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The Wave of the Future Is at Hand

By Sean Gallagher  |  Posted 2003-07-01 Print this article Print

Contactless payment is already here; business just needs customers to accept it.

Back in 1981, Princeton University professor Gerard K. O'Neill predicted in his book, 2081: A Hopeful View of the Human Future (Simon & Schuster), that people would one day wear bracelets identifying them by radio waves, so they could buy things just by picking them up and leaving the store.

Twenty-two years later, O'Neill's prediction is coming true, thanks to radio frequency identification (RFID) devices. The outgrowth is something called "contactless payment"—already available at a gas pump or tollbooth near you. This just might fundamentally change your relationship with consumers—and, if done right, pad your bottom line.

ExxonMobil's Speedpass and electronic toll-payment systems such as E-ZPass have introduced millions of drivers to contactless payment. Users hold up a key ring attachment or a wristwatch, or simply drive their electronically tagged vehicle past an antenna. Radio waves recognize a hidden piece of circuitry identifying the holder and, voila, a charge is placed against the holder's account.

Naturally, MasterCard and Visa have taken notice— especially since the new technology could cut them out of the transaction.

Speedpass can charge directly to a credit card or bank account. E-ZPass and a system called FreedomPay charge against deposits already put in an account for the express purpose of paying off future charges.

Big retailers can speed up the payment process—and pocket the money they used to pay Visa and MasterCard in the process.

Generally, Visa and MasterCard charge retailers about 1.9% of the total purchase for debit and credit transactions across their network. MasterCard charges less for "quick payment" merchants, like fast food and movie chains, but won't say how much.

By comparison, Speedpass charges a flat rate of about 20 cents per wireless transaction. So, when a consumer chooses Speedpass instead of a credit card on a $100 transaction, the merchant puts $1.70 back in his pocket.

No wonder mainstream retailers are testing the waters. In February, Royal Ahold's Stop & Shop grocery chain linked Speedpass accounts with its rewards program, so customers are automatically recognized for discounts when they pay with Speedpass. Also being tested: an "intelligent shopping cart" that steers customers to specials of interest. The day when Gerard O'Neill's idea that the customer will get billed just by pushing the cart out the door now doesn't seem so far-fetched.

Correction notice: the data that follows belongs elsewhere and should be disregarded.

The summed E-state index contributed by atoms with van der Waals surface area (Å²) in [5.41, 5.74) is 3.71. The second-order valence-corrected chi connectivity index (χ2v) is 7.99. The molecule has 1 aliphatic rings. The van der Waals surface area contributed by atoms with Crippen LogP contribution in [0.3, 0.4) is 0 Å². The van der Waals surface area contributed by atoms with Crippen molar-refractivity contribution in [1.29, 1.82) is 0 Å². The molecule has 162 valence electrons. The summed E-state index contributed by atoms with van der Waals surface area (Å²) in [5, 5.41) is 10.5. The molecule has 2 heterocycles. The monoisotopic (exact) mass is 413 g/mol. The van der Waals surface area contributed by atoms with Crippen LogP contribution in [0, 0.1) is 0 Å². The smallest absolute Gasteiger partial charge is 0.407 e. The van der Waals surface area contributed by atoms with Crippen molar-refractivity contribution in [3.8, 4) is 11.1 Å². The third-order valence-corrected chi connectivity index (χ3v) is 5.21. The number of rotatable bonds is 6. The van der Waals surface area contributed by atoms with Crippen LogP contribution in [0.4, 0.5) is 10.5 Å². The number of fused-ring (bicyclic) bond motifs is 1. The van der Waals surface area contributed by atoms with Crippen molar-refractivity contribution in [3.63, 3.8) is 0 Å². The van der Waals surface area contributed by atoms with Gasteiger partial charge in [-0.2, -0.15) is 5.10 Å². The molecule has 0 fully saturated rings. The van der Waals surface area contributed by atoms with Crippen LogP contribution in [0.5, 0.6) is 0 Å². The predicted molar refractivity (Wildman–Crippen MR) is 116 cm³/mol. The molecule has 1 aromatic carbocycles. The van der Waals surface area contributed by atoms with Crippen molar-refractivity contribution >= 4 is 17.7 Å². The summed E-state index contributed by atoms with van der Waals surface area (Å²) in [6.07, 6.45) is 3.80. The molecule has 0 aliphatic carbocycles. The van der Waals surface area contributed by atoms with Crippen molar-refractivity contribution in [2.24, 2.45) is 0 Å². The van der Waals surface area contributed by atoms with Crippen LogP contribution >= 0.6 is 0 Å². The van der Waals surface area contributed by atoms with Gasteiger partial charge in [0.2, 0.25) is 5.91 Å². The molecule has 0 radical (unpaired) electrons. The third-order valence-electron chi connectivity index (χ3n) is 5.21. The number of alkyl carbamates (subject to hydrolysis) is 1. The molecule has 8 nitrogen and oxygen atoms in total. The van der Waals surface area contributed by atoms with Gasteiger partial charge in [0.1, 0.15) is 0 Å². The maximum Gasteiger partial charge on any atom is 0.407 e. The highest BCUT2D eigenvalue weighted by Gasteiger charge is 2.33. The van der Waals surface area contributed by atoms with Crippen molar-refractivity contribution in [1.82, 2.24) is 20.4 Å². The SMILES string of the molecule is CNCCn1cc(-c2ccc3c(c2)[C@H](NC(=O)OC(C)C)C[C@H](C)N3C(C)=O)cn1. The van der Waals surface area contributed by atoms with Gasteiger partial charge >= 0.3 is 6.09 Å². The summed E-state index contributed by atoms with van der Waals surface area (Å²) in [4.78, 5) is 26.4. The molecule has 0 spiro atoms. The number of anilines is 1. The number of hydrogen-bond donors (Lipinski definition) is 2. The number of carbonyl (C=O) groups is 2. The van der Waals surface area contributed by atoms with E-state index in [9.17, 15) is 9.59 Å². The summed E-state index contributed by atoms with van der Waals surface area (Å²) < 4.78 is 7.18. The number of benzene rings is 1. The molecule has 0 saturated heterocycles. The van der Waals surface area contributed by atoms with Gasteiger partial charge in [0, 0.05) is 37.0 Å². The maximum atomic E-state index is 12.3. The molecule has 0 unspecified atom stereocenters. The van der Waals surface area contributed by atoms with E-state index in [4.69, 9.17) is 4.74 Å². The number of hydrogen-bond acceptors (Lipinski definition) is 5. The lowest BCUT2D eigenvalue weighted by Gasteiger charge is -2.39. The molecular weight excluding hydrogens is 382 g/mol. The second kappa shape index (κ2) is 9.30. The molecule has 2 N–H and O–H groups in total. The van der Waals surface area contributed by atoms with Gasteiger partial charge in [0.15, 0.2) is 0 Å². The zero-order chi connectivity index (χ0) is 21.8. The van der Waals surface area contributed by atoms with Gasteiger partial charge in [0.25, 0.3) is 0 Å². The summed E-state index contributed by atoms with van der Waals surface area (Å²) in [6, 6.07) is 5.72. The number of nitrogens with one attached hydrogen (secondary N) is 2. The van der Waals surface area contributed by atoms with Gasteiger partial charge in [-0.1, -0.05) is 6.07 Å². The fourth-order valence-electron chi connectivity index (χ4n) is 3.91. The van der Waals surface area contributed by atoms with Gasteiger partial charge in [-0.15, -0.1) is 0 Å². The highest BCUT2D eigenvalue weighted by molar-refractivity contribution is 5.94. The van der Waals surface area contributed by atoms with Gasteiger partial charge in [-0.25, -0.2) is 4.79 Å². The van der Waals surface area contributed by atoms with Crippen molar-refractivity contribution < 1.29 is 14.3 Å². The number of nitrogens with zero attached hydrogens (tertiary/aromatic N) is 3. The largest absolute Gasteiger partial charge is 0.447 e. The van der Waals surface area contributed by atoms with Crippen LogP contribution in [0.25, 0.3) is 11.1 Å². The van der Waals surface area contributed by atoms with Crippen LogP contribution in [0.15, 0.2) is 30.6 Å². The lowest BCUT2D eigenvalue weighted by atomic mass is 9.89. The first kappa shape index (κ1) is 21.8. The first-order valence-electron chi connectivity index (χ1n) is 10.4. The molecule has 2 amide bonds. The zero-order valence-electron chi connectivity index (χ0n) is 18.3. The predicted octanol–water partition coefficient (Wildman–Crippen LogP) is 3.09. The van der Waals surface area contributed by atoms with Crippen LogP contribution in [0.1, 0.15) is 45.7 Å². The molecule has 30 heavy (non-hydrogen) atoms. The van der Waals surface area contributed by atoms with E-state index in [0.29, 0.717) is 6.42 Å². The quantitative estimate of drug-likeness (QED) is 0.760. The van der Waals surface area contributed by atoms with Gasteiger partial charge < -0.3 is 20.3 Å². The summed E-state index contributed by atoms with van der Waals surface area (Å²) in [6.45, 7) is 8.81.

Peter Abell of AMR Research notes that a new standard for RFID-based payments, called ISO/IEC 14443, will speed up the acceptance of the technology. So will the backing of Visa and MasterCard, which are conducting trials of their own contactless payment systems, built on this standard.

Why would merchants care about Visa and MasterCard getting in the game? The potential number of customers: Speedpass may have six million customers with key fobs and Timex Speedpass watches, but Visa has more than a billion cardholders.

There also are up-front costs—to accept Speedpass, for example, one integrator says it takes $12,000 per location for a device reader and transaction server.

Systems like Speedpass still use their own networks to process payments; and, if a customer links the Speedpass account to a credit card, there's still a transaction fee that gets passed on in one way or another.

On some level, O'Neill's vision may have been overly optimistic. The real barrier to acceptance of technology like contactless payment may be the customers themselves—whether they will trust radio waves over cash, and whether they trust that interception of those radio waves won't mean any loss of privacy. Fraud fears could trump convenience.

Worst case, it just might take until 2081 to work all this out.

Sean Gallagher is editor of Ziff Davis Internet's enterprise verticals group. Previously, Gallagher was technology editor for Baseline, before joining Ziff Davis, he was editorial director of Fawcette Technical Publications' enterprise developer publications group, and the Labs managing editor of CMP's InformationWeek. A former naval officer and former systems integrator, Gallagher lives and works in Baltimore, Maryland.
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